Costco Is a Magnificent Stock. Here’s Why You Shouldn’t Buy It Right Now

It’s not just companies with exposure to the hypergrowth artificial intelligence space that have registered huge returns. Even a boring retailer, such as Costco (NASDAQ: COST), is up big. Its shares have more than tripled just in the last five years. For comparison’s sake, the S&P 500 is up 86% during the same time.

This has undoubtedly been a magnificent stock. It’s already up double digits in 2024 (as of March 21) as the momentum continues. And it was a longtime favorite of the late great Charlie Munger.

However, you shouldn’t buy Costco shares right now. There’s a very obvious reason for that.

Don’t ignore a key factor in investing

The era of ultra-low interest rates and cheap debt during the 2010s led to surging stock prices that were disconnected from business fundamentals. In this environment, it seemed like investors cared less about valuation, instead prioritizing growth and business quality above all else. That’s not necessarily a bad thing, but it ignores the fact that valuation is still a critical component of successful investing.

Here’s where Costco’s monster stock return in recent years has become a reason not to buy shares. As of this writing, the stock trades at a nosebleed price-to-earnings (P/E) ratio of just under 49. Except for earlier this month, shares haven’t been this expensive this century. This tells me that the optimism surrounding Costco is at high levels right now.

And that’s precisely why it’s not smart to buy the stock. Yes, Costco has reported strong fundamentals. However, its P/E ratio has also soared by 60% in the past five years. The market continues to bid up the stock, even as the business’s growth opportunities become limited over time. No one argues with the fact that Costco has far less expansion potential today than it did even a decade ago. But back then, the P/E multiple was at 25.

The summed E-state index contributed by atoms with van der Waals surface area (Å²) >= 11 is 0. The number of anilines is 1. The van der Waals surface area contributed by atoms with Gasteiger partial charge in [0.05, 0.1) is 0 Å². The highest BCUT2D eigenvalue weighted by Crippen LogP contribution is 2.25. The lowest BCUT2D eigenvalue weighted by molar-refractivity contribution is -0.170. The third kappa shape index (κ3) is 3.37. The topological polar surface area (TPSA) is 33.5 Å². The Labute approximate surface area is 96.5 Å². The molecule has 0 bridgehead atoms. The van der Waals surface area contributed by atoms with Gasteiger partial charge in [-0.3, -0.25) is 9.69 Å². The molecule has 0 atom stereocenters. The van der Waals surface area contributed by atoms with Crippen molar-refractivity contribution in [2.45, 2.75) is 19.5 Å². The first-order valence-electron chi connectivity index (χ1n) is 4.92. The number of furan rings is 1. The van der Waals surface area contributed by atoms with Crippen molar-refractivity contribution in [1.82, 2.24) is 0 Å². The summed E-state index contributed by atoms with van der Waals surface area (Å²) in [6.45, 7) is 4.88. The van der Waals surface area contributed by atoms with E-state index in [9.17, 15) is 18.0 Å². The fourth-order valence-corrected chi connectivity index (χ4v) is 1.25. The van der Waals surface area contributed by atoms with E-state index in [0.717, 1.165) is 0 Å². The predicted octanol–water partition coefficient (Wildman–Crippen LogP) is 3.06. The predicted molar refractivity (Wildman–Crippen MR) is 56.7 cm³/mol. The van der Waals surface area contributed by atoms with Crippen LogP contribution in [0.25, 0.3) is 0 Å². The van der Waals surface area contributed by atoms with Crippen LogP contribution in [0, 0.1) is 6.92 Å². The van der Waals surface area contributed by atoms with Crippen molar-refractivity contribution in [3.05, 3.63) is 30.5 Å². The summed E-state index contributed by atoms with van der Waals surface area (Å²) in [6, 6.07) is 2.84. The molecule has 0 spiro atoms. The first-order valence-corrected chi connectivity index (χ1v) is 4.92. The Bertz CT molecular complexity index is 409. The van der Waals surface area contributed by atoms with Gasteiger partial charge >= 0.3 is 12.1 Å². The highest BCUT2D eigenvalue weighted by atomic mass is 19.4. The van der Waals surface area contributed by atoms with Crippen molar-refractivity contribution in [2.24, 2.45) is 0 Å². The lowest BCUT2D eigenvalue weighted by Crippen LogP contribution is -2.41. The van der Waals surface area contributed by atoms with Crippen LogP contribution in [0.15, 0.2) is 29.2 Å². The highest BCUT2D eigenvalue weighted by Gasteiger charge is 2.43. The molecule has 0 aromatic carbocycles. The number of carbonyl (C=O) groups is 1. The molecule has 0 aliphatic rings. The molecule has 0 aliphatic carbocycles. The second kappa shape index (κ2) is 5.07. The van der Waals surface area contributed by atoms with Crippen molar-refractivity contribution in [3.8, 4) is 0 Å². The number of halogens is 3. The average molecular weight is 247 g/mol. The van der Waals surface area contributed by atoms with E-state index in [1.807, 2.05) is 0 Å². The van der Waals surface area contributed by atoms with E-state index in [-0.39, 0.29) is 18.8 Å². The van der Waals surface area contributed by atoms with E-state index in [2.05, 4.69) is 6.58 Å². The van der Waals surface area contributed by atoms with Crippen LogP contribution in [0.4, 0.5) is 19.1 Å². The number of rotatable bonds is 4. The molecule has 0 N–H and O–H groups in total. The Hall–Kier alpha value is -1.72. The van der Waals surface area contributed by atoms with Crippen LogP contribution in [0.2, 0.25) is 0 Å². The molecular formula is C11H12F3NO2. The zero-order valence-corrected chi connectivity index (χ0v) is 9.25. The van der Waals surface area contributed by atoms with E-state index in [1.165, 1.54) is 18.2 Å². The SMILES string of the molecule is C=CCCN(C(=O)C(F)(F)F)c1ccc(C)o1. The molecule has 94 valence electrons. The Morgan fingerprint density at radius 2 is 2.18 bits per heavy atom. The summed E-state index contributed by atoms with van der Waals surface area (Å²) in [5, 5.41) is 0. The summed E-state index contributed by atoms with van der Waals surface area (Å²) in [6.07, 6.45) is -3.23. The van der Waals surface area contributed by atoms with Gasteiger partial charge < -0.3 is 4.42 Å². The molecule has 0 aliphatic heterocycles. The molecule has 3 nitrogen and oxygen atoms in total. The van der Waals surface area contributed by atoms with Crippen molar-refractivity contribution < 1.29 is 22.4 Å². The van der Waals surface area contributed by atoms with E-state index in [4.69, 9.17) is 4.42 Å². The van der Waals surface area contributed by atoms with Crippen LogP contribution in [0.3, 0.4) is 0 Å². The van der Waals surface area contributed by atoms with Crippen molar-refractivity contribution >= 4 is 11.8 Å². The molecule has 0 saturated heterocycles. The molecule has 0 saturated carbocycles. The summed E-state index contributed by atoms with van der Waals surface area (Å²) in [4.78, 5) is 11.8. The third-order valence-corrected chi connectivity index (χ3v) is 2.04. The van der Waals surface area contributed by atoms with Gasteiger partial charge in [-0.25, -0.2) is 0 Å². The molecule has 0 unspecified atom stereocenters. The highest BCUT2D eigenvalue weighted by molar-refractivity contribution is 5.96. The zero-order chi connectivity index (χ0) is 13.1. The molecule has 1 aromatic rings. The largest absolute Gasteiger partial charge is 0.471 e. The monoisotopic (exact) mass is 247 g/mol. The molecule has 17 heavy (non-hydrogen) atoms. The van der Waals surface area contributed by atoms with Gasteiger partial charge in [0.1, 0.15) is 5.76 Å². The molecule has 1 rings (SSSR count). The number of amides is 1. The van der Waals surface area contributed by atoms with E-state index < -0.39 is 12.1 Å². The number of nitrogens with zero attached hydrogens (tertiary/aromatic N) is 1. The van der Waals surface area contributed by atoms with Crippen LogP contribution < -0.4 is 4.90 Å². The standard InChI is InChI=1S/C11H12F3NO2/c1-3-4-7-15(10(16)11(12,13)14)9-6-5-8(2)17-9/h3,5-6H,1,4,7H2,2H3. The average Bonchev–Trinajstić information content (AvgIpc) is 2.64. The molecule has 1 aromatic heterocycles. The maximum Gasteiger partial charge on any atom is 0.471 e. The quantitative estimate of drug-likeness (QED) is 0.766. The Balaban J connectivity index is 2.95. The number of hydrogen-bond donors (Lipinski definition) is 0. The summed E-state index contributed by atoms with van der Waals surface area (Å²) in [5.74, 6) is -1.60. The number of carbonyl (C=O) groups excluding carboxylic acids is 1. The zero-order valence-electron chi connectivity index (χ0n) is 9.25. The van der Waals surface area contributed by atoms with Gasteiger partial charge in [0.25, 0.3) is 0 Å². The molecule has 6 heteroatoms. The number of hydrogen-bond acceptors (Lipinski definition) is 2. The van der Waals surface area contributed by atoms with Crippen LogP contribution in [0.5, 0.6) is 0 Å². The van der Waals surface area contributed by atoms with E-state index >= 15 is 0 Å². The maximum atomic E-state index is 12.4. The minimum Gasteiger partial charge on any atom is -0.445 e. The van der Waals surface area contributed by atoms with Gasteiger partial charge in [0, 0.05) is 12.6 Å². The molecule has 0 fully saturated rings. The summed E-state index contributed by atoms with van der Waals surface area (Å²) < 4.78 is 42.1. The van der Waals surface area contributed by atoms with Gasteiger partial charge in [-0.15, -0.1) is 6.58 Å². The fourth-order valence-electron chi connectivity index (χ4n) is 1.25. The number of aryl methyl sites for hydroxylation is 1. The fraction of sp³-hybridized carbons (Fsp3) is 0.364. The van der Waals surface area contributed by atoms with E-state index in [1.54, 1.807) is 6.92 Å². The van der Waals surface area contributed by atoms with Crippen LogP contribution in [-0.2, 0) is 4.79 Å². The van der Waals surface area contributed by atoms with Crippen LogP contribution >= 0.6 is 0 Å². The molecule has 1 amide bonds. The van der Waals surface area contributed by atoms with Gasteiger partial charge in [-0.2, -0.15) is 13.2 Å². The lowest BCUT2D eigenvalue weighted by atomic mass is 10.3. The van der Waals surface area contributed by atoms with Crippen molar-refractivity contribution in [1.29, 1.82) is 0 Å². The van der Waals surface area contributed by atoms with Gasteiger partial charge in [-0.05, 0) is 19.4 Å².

When expectations are this elevated, it leaves no margin of safety for prospective shareholders. Consequently, there is a lot more downside risk than upside.

Investors should wait until there’s a major pullback before buying. But what valuation is appropriate? Everyone’s opinion is different, but I wouldn’t invest unless the P/E multiple got back to the mid-20s range.

A high-quality enterprise

Part of the reason Costco’s stock has performed so well is its strong financial performance. Net sales climbed 60% between fiscal 2019 and fiscal 2023, a disruptive period of time that included the onset of the coronavirus pandemic, inflationary pressures, and rapidly rising interest rates. There are still fears about a recession these days, but Costco was still able to grow same-store sales by 5.6% in the latest quarter (Q2 2024 ended Feb. 18). This is a steady and consistent business and that has clearly deserved a premium from investors.

During the previously mentioned four-year stretch, Costco’s diluted earnings per share increased at a faster clip. The operating margin might look low, but the fact that the bottom line has expanded more than revenue shows that Costco can scale up.

Costco’s massive scale is exactly what creates its most important competitive advantage. As the world’s third-largest retailer, it has unrivaled purchasing power and negotiating leverage with its suppliers. And these lower per-unit costs are passed on to shoppers in the form of low prices.

However, not just anyone can shop at a Costco warehouse. The business operates a successful membership model that has an outstanding renewal rate of 92.9% in the U.S. and Canada. This also drives loyalty.

Succeeding over the long term in the retail sector is the exception to the rule. Costco has established itself as a dominant presence in the industry. However, the market more than fully appreciates this, so you shouldn’t buy the stock right now.

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Neil Patel has no position in any of the stocks mentioned. The Motley Fool has positions in and recommends Costco Wholesale. The Motley Fool has a disclosure policy.

Costco Is a Magnificent Stock. Here’s Why You Shouldn’t Buy It Right Now was originally published by The Motley Fool